Routing Number: What It Is and Where to Find It
Routing numbers are an integral part of our everyday lives. So, it's important to know what it is and how to find it when you need it. Routing numbers are used to transfer money between financial institutions, banks, and credit unions. In the past, routing numbers were used just for processing checks. Today, routing numbers are used for much more:
- Wire transfers
- Electronic bill payments
- Direct deposits
What Is a Routing Number?
A routing number, also referred to as an ABA number or routing transit number (RTN), is a unique nine digit number assigned to a particular bank or credit union. It was created to identify exactly where money is being drawn from in order to transfer funds to another bank or institution. Because every bank is assigned a unique routing number, similarly named banks will not be confused with each other. Larger banks may have more than one routing number depending on the type of transaction or the location of a particular branch of the bank.
Where Can I Find the Routing Number?
There are three sets of numbers located at the bottom of your checks: your routing number, your account number, and your check number.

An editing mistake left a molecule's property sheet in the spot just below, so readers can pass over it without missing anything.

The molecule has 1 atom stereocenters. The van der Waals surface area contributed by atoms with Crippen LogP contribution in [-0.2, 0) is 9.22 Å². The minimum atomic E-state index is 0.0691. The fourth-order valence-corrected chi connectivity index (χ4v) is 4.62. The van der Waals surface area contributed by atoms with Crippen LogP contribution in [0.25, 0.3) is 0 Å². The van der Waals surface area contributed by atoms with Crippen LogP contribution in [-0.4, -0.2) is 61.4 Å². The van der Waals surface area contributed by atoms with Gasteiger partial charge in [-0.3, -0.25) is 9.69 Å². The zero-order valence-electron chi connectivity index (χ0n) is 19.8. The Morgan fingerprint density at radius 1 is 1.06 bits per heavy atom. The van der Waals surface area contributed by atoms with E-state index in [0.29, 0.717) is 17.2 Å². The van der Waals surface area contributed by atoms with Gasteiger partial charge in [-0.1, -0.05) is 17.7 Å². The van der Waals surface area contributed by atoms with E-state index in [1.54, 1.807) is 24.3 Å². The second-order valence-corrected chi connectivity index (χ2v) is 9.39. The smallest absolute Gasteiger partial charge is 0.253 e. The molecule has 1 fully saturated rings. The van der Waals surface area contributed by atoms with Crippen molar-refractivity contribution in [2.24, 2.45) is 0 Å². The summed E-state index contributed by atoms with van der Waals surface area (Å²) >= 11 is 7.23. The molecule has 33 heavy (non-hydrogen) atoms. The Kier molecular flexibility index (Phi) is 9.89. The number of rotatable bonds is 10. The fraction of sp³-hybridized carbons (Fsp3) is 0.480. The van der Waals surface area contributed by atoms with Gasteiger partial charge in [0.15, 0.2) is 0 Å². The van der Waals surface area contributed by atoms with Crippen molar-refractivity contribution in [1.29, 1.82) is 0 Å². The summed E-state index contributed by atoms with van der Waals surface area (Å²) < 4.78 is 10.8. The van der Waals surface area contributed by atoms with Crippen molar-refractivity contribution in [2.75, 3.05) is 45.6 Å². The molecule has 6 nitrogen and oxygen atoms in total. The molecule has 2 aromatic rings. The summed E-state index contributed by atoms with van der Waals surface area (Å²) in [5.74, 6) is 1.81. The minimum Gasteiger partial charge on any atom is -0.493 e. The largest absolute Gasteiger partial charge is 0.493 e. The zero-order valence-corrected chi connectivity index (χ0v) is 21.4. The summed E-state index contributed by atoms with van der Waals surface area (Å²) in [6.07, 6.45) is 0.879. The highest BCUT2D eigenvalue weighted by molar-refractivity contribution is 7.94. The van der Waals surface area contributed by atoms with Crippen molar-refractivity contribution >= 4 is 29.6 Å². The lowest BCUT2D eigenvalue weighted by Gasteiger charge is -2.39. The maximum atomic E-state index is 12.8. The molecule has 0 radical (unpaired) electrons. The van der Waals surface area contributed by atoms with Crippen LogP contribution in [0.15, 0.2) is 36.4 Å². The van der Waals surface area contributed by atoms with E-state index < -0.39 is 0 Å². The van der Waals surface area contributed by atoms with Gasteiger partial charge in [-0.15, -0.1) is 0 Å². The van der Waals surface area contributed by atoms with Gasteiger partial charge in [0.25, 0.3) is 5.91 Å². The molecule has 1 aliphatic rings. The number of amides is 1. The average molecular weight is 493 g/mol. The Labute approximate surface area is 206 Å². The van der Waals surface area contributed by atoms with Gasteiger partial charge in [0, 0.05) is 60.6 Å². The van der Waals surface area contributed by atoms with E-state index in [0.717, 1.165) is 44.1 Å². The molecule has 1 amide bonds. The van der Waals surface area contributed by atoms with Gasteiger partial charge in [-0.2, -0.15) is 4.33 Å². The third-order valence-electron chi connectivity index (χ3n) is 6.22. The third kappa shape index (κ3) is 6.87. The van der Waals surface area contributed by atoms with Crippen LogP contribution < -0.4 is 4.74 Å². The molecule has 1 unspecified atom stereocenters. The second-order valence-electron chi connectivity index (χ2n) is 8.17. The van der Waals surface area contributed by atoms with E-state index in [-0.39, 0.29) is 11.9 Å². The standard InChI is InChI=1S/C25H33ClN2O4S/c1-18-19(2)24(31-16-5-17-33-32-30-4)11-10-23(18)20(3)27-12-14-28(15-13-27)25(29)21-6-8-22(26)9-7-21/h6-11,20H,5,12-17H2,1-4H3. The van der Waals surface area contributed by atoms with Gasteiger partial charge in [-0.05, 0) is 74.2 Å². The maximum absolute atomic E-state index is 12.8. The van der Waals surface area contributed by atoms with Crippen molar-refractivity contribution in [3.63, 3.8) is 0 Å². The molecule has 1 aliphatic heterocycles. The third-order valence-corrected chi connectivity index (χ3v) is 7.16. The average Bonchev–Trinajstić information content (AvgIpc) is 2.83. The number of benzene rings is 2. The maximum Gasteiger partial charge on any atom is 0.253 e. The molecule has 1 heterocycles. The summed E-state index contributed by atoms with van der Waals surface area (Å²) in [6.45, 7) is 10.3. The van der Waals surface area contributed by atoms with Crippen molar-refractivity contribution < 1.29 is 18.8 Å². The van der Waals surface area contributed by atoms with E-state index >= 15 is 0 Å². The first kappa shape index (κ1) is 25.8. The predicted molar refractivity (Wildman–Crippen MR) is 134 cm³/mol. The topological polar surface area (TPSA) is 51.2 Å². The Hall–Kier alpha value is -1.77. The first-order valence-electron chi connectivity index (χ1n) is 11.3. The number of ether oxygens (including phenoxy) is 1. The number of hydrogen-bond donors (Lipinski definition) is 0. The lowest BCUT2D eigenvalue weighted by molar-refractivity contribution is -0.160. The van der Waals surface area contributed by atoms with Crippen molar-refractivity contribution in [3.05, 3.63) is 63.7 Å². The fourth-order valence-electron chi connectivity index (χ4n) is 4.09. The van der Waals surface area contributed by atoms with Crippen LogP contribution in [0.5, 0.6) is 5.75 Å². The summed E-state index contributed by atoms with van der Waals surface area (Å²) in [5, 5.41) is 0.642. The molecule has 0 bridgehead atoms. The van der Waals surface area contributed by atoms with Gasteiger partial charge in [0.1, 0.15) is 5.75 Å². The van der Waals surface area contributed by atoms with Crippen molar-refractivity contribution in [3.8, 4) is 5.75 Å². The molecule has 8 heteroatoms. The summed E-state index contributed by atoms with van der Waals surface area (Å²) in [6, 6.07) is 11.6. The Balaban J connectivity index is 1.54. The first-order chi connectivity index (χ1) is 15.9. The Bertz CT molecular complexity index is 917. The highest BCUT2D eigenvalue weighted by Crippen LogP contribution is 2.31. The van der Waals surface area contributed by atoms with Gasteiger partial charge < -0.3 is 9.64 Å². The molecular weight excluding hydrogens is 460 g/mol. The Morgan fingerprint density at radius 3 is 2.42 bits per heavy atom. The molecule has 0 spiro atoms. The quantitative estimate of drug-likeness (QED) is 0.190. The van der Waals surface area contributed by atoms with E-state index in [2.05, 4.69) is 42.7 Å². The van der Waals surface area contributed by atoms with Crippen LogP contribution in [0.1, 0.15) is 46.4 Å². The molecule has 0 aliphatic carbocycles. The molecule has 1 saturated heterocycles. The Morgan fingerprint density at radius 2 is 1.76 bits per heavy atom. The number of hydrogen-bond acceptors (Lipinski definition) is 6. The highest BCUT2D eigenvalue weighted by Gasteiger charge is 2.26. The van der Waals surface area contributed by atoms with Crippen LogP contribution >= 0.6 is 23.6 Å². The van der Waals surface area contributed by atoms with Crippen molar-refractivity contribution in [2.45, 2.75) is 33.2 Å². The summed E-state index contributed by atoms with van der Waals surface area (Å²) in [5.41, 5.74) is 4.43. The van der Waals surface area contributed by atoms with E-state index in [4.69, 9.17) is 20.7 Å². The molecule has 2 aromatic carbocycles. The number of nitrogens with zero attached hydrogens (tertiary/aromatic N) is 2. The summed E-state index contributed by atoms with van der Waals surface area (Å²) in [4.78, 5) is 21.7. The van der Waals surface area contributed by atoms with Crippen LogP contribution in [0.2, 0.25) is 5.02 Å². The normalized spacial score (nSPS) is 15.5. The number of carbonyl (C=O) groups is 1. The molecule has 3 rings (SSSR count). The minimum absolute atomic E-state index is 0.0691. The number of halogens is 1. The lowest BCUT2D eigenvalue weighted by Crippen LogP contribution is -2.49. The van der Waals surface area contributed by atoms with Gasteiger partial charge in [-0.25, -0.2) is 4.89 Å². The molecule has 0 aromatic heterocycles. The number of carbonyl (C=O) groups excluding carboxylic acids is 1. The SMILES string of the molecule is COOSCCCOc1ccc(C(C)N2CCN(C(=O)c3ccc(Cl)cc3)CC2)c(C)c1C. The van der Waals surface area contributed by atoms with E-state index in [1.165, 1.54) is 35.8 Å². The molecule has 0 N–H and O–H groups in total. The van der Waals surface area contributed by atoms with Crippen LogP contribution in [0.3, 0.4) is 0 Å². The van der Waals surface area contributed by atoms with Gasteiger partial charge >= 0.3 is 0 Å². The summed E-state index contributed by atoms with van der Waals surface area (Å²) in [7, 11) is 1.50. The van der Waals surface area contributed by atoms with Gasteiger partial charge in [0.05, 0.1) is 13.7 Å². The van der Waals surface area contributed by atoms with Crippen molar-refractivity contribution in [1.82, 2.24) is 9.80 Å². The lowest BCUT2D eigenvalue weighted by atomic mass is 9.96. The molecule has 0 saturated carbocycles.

The first set of numbers to the left of your check is usually the routing number. If it happens to be anywhere else on your check, know that your routing number will always be the nine digit number.
The second set of numbers on the check is usually your checking account number. Unlike the routing number, this number is personal and can only be found on your check or banking statement.
The last set of numbers is your check number. It is the shortest of the three sets of numbers and is used to keep track of the checks you've written.
Don't Use Checks?
If you don't use physical checks, you are a part of a growing number. More people are banking electronically instead of using a checkbook. In that case, the best place to find a routing number is on your bank's website or by calling their customer service number. Since routing numbers aren't private like your checking account number, banks are free to provide them to the public. Be sure to verify that you're using the correct routing number within that bank.